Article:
Historians are from Venus, Ecologists are from Mars


Previous calls for cooperation between historians and conservation scientists published in ecological and conservation journals have been made by nonhistorians. This Comment on Szabó and Hédl's (2011), paper “Advancing the Integration of History and Ecology for Conservation,” provides the other half of the sought-for antiphonal duet from the perspective of an environmental historian.

Most calls for interdisciplinary research frame their discussions in terms of problems to be overcome. They elaborate reasons for the failure of this union to be consummated, and this shapes discussions of what is to be done. In their welcome article, Szabó and Hédl follow this route, noting contrasting tendencies toward generality versus particularity for ecologists and historians, respectively, and mismatches in scale and precision of data collection. They frame the lack of ecological research before 1800 as a “major obstacle to successful cooperation between history and ecology” but then show that this lack of ecological data is really an opportunity for ecologists to gain from history (Szabó & Hédl 2011, p. 685). Helpfully, they advise us to pay attention to “difficulties in communication rather than to fundamental differences between the 2 disciplines” (Szabó & Hédl 2011, p. 681). Yet, they also suggest there exists a fundamental divide between the social and natural sciences (not to mention humanities). In the practice of interdisciplinary research, this fundamental divide is more often a divide between those who do primarily quantitative research and those who do primarily qualitative research.

Szabó and Hédl's suggestion that there is a communication breakdown between the “two cultures” of the social and natural sciences, exacerbated by the poor editorial practices of interdisciplinary journals, is arguably now less true than the authors suggest (their references span 1959–1999). More recent analyses of the publication of interdisciplinary research in ecological journals find matters somewhat improved (e.g., Reyers et al. 2010). Of course, structural challenges for collaboration do remain, and power differentials in funding levels and eligibility between disciplines bedevil interdisciplinary research on conservation problems. To paraphrase Jane Austen: it is a truth universally acknowledged that a single discipline in possession of good funding must be in want of research partners.

Szabó and Hédl suggest that ecologists are characterized by a focus on generality and historians by a focus on particularity. This is a very broad statement, but interesting in light of the recent production of “big histories” (e.g., Christian 2004; Spier 2010). These histories either seek to impose major periodizations on all dimensions of Earth's history, including human histories, or to mine history for data to test predictive models. As Robin and Steffen (2007) observed, the former are plagued by the heterogeneity of human histories (e.g., the very differently timed development of agriculture and industrialization in Europe vs. Australia) and the unevenness of available historical evidence resulting from these heterogeneities. Devised without the input of historians, the Integrated History and Future of People on Earth (IHOPE 2009) project aims to recover useful data from the past for testing predictive social–ecological models. Projects include building a dynamic model of the social–ecological interactions and ultimate collapse of the Maya. In practice, marrying up archaeological and cultural sources will be challenging, as will adequately incorporating human agency.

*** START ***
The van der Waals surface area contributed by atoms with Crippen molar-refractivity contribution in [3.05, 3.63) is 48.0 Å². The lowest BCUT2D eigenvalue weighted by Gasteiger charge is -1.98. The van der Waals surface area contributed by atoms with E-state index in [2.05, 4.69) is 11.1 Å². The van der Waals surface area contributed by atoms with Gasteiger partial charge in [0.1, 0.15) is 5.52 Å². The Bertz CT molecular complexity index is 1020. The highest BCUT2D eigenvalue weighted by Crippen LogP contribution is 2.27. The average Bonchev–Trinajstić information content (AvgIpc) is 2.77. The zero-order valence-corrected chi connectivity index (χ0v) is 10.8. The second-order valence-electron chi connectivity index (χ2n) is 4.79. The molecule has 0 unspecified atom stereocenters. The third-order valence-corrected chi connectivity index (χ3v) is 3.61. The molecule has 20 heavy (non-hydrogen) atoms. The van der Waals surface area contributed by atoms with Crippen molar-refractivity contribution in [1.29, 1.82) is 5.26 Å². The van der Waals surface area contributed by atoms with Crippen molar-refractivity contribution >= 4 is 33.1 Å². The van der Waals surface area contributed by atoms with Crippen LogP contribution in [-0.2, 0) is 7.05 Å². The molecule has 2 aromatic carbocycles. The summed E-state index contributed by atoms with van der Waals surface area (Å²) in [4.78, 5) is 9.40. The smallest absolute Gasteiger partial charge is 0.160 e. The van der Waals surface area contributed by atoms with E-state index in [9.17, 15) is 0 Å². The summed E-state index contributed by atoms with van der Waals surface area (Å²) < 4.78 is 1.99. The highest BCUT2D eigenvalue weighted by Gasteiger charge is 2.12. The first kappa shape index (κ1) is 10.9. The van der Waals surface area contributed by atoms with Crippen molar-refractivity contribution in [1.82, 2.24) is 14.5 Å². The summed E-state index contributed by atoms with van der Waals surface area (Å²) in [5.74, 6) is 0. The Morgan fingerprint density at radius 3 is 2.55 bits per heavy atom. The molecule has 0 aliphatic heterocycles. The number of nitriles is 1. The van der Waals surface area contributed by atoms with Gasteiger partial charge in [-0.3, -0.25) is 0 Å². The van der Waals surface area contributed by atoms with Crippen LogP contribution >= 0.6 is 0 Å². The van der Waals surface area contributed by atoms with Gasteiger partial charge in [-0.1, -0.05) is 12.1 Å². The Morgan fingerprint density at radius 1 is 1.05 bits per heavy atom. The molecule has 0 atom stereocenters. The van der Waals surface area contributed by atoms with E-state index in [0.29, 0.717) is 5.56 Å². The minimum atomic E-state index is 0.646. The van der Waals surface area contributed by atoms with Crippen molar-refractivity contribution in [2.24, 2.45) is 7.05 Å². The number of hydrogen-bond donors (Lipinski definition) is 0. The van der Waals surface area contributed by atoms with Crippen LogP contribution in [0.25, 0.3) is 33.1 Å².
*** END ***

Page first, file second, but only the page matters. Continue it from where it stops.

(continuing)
These big histories, along with the kinds of large-scale historical panoramas offered by Jared Diamond and E.O. Wilson, are united in offering histories in which human agency, while present, operates within and in response to larger deterministic frameworks of evolution and environmental contingencies. They offer informed speculation on why human societies behaved and developed as they did, rather than detailed attempts to reconstruct these trajectories through the use of historical sources. To these “evolutionary meta-histories” (Sörlin & Warde 2007, p. 117), environmental historians bring a human scale, a sense of human agency (can you model a Hernán Cortés?) and open a dialogue with the extensive literature on, for example, the reasons for the ascendancy of Western Europe and its New World territories. They aim for more synthetic analyses of causation than those attempted by science-based and big-history historians on the one hand, and social scientists and historians allergic to any whiff of biological determinism on the other.

By no means do all environmental historians “[focus] on specific cases and [approach] the study of general patterns with caution” (Szabó & Hédl 2011, p. 682). This is a long-running tendency, but the breakthrough books in the discipline are works of synthesis that tackle big issues and themes, for instance Alfred Crosby's Ecological Imperialism (1986), Richard Grove's Green Imperialism (1995), and John McNeill's Mosquito Empires: Ecology and War in the Greater Caribbean, 1620–1914 (2010). Sörlin and Warde (2007) urge environmental historians to move beyond regionalized, local studies and write more ambitious histories along such lines.

Szabó and Hédl's discussion of research methods provides a useful characterization of the different approaches of historians and ecologists. However, it offers a narrow version of how conservation scientists actually work and misses the interdisciplinary nature of good environmental history. What, then, is good environmental history? Worster (1988) exhorted environmental historians to study how the biophysical world shapes human history and how humans understand and shape the natural world through time by: addressing the ecological study of nature, including humans, cultivated and domesticated species, and flows of materials; the socioeconomic dimensions and interactions of social–ecological systems; and the ways in which human cultures and ideologies have been shaped by nature and have shaped our conceptions of and effects on nature. At the very least, this schema implies scientific literacy and the comprehension and use of scientific data alongside the more traditional materials and techniques of social, economic, and cultural histories.